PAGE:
Hi, I am Randy from the flatlands of Superior, WI. Back in the day just might be an appropriate title for this. For my 30+ seasons of running I hope to share some regional running history, trail running information, and observations about our sport / activity / pastime.
Happy trails or roads,
June 18, 2010: Gma's " Are you ready kids"
Running takes center stage in the Twin Ports this weekend. This is the event your friends and neighbors will be asking you about and may be part of water-cooler conversations on Monday morning. Take a cue from Mark Stoghill's article in the Tribune today, finish! Not finishing really does hurt for an entire year. Been there and done that!
A lesson I learned from years of ultra-marathoning was that if you feel bad don't quit. Stop for a bit, re-group, and start again. Sometimes, all it takes is a few (or many) minutes for your body to catch-up on fluids or fuel, be patient. The crowds from Brighton Beach to the finish are second to none, they will give you the needed lift to see the finish-line, just hang in there. The support that the runners receive at Grandma's is truly special.
The measure of the effort isn't always the clock. It's making it to the start-line (all your training) and seeing the finish-line. It's your participation that may be inspiring to friends, family, neighbors and co-workers. You just might see them at next year’s race. I have. Good luck to all of those in the Irving 5k tonight, the Bjorklund 1/2, or full marathon. Tomorrow we all get to share in the effort, for me it's the 1/2.
Now go run!'
June 12, 2010: Tri a Buffalo burger sometime!
After a mediocre spring running, things clearly lined-up for my 5th consecutive Buffalo Triathlon. For the second year, the team of Glenn, Shane (NR blogger) and I did the day trip to Buffalo, MN. Glenn served as our moral support and photographer, Shane was participating in the Olympic distance event and I was competing in the Sprint event. I must admit that in the world of triathlons, I spend as much time more looking at weather reports for wind speeds as I do for XC skiing and waxing temperatures. Anxious swimmers, like myself, hate choppy water!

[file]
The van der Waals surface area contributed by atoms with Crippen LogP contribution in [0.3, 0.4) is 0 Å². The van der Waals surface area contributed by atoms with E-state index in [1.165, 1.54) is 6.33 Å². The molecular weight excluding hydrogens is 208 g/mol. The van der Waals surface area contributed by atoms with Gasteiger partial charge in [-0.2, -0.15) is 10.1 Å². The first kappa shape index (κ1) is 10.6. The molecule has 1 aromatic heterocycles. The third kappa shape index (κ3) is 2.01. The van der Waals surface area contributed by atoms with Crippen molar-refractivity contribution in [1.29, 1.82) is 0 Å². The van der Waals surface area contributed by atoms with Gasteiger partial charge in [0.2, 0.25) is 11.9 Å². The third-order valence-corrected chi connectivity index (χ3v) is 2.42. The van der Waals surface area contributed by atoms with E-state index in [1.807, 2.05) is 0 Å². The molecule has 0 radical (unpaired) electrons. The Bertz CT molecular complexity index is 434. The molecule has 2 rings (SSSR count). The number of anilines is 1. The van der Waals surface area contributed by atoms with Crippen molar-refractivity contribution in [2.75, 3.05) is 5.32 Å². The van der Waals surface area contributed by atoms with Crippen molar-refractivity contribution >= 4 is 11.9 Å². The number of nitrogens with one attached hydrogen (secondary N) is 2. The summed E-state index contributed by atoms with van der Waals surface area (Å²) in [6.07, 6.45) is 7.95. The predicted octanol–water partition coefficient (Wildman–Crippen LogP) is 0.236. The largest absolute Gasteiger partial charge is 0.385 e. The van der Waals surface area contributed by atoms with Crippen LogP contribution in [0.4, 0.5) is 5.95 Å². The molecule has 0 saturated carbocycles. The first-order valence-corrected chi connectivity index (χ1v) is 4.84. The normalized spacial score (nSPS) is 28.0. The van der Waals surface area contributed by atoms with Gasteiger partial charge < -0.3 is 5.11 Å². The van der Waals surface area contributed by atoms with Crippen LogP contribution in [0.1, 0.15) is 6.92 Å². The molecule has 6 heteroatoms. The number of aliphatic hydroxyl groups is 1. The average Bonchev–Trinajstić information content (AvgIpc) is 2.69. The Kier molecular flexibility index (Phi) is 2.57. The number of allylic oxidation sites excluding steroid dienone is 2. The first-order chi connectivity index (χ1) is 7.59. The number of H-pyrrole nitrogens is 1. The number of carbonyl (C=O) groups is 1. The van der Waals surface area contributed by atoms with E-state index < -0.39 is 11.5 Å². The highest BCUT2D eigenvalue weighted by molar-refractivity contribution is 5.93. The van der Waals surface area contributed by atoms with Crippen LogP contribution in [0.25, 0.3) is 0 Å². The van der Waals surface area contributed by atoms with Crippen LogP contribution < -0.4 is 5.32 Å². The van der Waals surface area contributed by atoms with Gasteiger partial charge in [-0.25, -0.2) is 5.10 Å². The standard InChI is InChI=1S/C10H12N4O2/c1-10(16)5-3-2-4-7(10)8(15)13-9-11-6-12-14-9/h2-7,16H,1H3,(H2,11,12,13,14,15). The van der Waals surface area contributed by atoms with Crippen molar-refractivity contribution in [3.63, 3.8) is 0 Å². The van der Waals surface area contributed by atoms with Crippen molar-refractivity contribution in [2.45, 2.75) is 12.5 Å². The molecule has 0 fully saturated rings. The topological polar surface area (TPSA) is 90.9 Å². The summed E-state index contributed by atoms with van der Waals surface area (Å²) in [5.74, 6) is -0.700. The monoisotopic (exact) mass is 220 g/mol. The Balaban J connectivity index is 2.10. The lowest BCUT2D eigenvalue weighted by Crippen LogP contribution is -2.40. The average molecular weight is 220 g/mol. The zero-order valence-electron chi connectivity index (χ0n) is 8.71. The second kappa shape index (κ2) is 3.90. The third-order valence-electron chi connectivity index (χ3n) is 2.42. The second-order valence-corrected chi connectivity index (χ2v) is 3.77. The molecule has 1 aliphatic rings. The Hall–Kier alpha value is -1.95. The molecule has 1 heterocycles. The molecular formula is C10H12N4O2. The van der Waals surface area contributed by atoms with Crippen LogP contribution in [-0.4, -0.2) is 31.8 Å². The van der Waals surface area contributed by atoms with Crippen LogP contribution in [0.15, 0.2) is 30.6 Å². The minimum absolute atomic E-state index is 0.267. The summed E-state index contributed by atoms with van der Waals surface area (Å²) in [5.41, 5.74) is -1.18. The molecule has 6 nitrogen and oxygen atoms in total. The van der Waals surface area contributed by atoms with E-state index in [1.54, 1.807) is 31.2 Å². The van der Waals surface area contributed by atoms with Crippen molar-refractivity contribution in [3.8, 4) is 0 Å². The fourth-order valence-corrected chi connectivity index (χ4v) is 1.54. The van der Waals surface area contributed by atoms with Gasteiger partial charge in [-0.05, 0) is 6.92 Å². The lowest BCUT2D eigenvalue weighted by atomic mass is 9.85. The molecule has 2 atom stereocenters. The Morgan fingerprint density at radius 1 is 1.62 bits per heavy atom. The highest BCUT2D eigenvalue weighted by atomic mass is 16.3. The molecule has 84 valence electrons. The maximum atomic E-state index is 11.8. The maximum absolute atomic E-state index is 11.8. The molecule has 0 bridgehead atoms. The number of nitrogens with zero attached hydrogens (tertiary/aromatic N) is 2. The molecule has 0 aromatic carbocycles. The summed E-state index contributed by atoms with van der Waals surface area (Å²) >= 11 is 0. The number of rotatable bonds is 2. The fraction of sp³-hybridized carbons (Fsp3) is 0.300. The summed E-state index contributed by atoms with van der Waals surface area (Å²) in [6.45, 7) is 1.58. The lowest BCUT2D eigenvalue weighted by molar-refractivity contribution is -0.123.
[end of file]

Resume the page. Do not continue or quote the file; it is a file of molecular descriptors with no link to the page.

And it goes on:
About the triathlon experience, I must digress. Buffalo has a very special place in my heart as far as events go. It was my very first tri back in 2006 with nine months of swimming leading up to the event. That time included swim lessons to actually learn how to swim. Adult swimming instructor, Cathy Olson, at the Duluth YMCA worked her magic to teach an "old dog" some new tricks. About five years ago I could tread water and even muster a dog paddle or breast strok-ish thing for 25 yards. Line me up to go from point A to B in open water, no way in the world that was going to happen. To add a bit more to my aquatic anxiety, I had two near drowning experiences in my past. Yes, I was clearly in need of some aquatherapy / swim counseling / instruction to ever consider an event in open water. Cathy succeeded where others had clearly failed. Today I'm doing much better as a swimmer, but still get a little anxious from time to time. Buffalo has tapped into a wide range of emotions and feelings for me: anxiety, anticipation, accomplishment, competition, camaraderie, community, and empathy!
During the pre-race announcements, news came that Paul Jorgen was not able to participate in this year's Buffalo Triathlon. For those that don't know the story, he was diagnosed with a malignant melanoma and completed the 2009 Buffalo Tri during his chemotherapy. Paul was to participate as part of a team this year, but was unable to. Race director Brett Oden passed along some words of encouragement and inspiration from Paul to share with the participants. Sadly, I learned Paul passed on June 7th. A memorial has been set-up in his honor to help families with melanoma, Tri 4 Your Cure, (1407 4th Street NE, Buffalo, MN 55313). I have had my experiences with a malignant melanoma and feel fortunate it was caught early, but not without some surgeries and downtime. June 6th was also the second anniversary of the passing of a really great co-worker to cancer. The day had a very special meaning for me, punctuated by the news of Paul's condition. Thoughts and prayers to his family. I'll admit I gained inspiration from every Tri 4 Your Cure shirt I saw on the course, there were lots!
Now about the competition: the swim went very well, the winds died and I left the water with an all time best. I actual finished within my group of swimmers, the "Geezer's" 50+ bunch. In most tri's at T2 I have no difficulty finding my bike because I swim so slow that everyone has left by the time I get there. This year...bikes...I must be swimming faster (thanks to Sarah our Superior YMCA master's swim coach). The bike portion of the event had little in the way of winds, so keeping the speed in the 20+ mph range worked out. Consider I bike on a vintage 1987 Trek aluminum race bike...I give-up lots in technology to my carbon fiber and disc competitors. 13 miles on the bike in 38:40 another all time best. T2 in 62 seconds and on to the run without having to work through the "stickman leg syndrome". The run wasn't an all time best, but good, 21:56 for 3 miles. My overall time: 1:13:36. The time would be seven minutes faster than 2009 and three minutes faster than my best ever at Buffalo. A respectable age group finish too! All that pool time amounted to something. I'll attribute a bit of inspiration to the effort too!